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A Primer for Interpreting and Designing Difference-in-Differences Studies in Higher Education Research

  • Fernando FurquimEmail author
  • Daniel Corral
  • Nicholas Hillman
Living reference work entry
Part of the Higher Education: Handbook of Theory and Research book series (HATR, volume 35)

Abstract

Though randomized control trials continue to serve as the “gold standard” of causal inference, they are neither feasible nor desirable in numerous instances. Even in the absence of randomized trials, higher education researchers have at their disposal several statistical tools for estimating causal relationships. One such method is difference-in-differences, a powerful and intuitive approach to causal evaluation that exploits variation in the timing and coverage of policies. The method lends itself well to studying higher education policies and initiatives, as these frequently diffuse over time and across space in ways that may permit for causal inference. Difference-in-differences has become one of the most widely used methods for causal inference in higher education research. We use this chapter to introduce new researchers to this method with an overview of difference-in-differences models, common threats to their validity, and robustness checks. We then present extensions of the method, including event study models and variation in treatment timing. We illustrate these methods throughout the chapter by analyzing the effect of hurricanes on enrollment at affected colleges using data from the Integrated Postsecondary Education Data System and provide Stata code for replication of the analysis.

Keywords

Policy evaluation Causal inference Quasi-experimental design Natural experiments Counterfactuals Difference-in-differences Event study models Parallel trends assumptions Fixed effects models Variation in treatment timing Heterogeneous effects Robustness checks Multiple comparison groups Clustered and bootstrapped standard errors Hurricane Katrina Geography of college choice Enrollment trends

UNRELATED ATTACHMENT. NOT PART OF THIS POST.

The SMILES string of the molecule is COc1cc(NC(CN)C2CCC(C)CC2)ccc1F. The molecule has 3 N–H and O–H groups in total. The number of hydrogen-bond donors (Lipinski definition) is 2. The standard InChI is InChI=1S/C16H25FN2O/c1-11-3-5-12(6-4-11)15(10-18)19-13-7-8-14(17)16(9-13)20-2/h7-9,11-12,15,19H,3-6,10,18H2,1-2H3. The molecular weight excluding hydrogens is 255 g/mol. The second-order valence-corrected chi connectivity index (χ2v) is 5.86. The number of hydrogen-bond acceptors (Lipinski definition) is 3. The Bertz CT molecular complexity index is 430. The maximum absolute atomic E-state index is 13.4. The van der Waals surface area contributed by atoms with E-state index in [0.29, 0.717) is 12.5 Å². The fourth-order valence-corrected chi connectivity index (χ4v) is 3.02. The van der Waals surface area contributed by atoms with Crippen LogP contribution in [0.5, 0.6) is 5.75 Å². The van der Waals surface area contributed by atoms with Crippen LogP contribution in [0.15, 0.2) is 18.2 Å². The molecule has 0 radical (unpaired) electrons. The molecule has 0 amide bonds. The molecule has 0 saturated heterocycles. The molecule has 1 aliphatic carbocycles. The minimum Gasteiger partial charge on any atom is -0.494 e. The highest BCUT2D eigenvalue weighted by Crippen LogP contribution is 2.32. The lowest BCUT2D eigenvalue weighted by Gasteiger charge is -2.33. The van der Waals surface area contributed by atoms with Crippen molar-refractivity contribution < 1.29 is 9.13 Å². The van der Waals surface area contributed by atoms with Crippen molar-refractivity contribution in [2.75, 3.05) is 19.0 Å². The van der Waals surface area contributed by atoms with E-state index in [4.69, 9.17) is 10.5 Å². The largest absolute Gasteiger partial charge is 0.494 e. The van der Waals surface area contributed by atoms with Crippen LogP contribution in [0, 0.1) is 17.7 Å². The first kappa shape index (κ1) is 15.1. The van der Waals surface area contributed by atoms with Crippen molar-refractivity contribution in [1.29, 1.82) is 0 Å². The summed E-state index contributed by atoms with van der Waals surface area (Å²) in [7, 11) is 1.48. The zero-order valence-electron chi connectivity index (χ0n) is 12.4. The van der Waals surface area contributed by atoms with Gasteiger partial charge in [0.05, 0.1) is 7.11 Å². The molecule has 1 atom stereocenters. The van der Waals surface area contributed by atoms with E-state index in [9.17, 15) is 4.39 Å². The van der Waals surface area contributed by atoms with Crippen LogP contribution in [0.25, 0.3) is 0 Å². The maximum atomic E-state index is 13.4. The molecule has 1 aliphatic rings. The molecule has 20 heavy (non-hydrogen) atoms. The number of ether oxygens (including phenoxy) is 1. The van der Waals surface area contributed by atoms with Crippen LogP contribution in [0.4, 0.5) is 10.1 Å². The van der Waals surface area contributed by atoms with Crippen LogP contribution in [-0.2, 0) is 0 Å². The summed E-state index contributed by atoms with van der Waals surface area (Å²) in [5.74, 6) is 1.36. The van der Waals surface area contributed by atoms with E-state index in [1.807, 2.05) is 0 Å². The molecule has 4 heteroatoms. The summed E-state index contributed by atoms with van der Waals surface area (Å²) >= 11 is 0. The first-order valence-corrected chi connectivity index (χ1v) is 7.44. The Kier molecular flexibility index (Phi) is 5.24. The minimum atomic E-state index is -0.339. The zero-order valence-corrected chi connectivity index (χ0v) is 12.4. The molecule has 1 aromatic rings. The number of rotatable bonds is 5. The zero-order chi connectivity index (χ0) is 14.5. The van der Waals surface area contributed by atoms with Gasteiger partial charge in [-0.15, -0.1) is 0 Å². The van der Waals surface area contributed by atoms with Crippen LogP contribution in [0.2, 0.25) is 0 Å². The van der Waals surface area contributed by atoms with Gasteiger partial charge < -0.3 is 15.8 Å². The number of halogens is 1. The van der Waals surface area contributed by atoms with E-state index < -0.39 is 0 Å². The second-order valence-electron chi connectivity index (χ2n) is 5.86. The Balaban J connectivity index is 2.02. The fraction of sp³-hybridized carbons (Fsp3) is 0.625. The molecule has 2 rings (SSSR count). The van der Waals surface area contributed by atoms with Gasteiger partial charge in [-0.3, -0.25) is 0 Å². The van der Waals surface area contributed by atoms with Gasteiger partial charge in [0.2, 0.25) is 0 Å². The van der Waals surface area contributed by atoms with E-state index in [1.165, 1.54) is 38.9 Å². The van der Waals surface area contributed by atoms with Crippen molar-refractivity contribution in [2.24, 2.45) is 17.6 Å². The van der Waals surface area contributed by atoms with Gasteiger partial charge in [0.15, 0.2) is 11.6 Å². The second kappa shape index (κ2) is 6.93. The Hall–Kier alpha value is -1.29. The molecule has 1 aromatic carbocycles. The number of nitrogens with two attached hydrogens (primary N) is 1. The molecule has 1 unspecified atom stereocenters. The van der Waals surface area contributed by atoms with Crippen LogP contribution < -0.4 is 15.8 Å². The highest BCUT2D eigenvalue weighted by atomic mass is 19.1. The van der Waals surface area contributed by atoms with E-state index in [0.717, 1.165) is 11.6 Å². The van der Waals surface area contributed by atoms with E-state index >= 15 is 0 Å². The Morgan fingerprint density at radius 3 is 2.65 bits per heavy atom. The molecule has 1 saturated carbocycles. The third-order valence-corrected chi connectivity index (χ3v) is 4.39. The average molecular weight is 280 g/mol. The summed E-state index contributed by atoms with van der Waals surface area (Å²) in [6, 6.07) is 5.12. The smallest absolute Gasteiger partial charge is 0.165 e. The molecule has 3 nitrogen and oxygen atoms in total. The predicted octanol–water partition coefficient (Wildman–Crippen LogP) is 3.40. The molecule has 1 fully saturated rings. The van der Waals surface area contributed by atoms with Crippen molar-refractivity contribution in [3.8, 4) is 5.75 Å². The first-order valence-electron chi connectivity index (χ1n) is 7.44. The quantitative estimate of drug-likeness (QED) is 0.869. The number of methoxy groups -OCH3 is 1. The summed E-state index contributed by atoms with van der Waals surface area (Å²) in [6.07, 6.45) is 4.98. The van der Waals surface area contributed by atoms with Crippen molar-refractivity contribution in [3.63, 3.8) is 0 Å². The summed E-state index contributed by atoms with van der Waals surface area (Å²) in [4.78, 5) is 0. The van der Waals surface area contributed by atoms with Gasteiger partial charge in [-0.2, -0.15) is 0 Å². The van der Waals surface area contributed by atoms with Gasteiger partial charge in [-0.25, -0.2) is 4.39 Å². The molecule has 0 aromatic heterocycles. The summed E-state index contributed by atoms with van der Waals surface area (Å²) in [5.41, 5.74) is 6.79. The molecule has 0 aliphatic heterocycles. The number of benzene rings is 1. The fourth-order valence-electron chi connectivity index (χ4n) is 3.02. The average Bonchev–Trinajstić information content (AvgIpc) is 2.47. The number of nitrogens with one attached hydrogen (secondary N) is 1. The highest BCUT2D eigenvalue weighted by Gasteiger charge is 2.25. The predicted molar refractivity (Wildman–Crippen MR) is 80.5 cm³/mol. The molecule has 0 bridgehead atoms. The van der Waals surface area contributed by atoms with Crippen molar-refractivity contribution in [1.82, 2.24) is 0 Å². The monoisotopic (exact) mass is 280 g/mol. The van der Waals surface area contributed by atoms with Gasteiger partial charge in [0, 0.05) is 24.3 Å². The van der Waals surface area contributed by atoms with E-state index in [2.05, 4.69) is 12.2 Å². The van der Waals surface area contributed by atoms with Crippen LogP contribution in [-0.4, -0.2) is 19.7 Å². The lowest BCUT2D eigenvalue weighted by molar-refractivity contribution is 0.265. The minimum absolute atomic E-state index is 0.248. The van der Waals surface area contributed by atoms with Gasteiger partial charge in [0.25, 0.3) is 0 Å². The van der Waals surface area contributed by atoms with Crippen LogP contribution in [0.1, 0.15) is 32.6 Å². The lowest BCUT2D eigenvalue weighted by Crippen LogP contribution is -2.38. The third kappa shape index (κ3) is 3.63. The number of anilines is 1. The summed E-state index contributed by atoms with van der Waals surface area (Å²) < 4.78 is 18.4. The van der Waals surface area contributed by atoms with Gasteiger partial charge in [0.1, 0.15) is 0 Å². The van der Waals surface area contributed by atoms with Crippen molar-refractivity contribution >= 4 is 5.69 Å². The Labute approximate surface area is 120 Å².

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Copyright information

© Springer Nature Switzerland AG 2020

Authors and Affiliations

  • Fernando Furquim
    • 1
    Email author
  • Daniel Corral
    • 2
  • Nicholas Hillman
    • 2
  1. 1.Center for the Study of Higher and Postsecondary Education, School of EducationUniversity of MichiganAnn ArborUSA
  2. 2.University of Wisconsin-MadisonMadisonUSA

Section editors and affiliations

  • Laura W. Perna
    • 1
  • Ann Austin
    • 2
  • Linda Eisenmann
  • Pamela Eddy
    • 3
  • Adrianna Kezar
    • 4
  • Anne-Marie Nunez
  • Shouping Hu
  • Anna Neumann
    • 5
  • Nicholas A Bowman
  • Marvin Titus
  • Nicholas Hillman
    • 6
  1. 1.Graduate School of EducationUniversity of PennsylvaniaPhiladelphiaUSA
  2. 2.Michigan State UniversityEast LansingUSA
  3. 3.College of William and MaryWilliamsburgUSA
  4. 4.School of EducationUniversity of Southern CaliforniaLos AngelesUSA
  5. 5.Higher and Postsecondary EducationTeachers College, Columbia UniversityNew York CityUSA
  6. 6.University of WisconsinMadisonUSA

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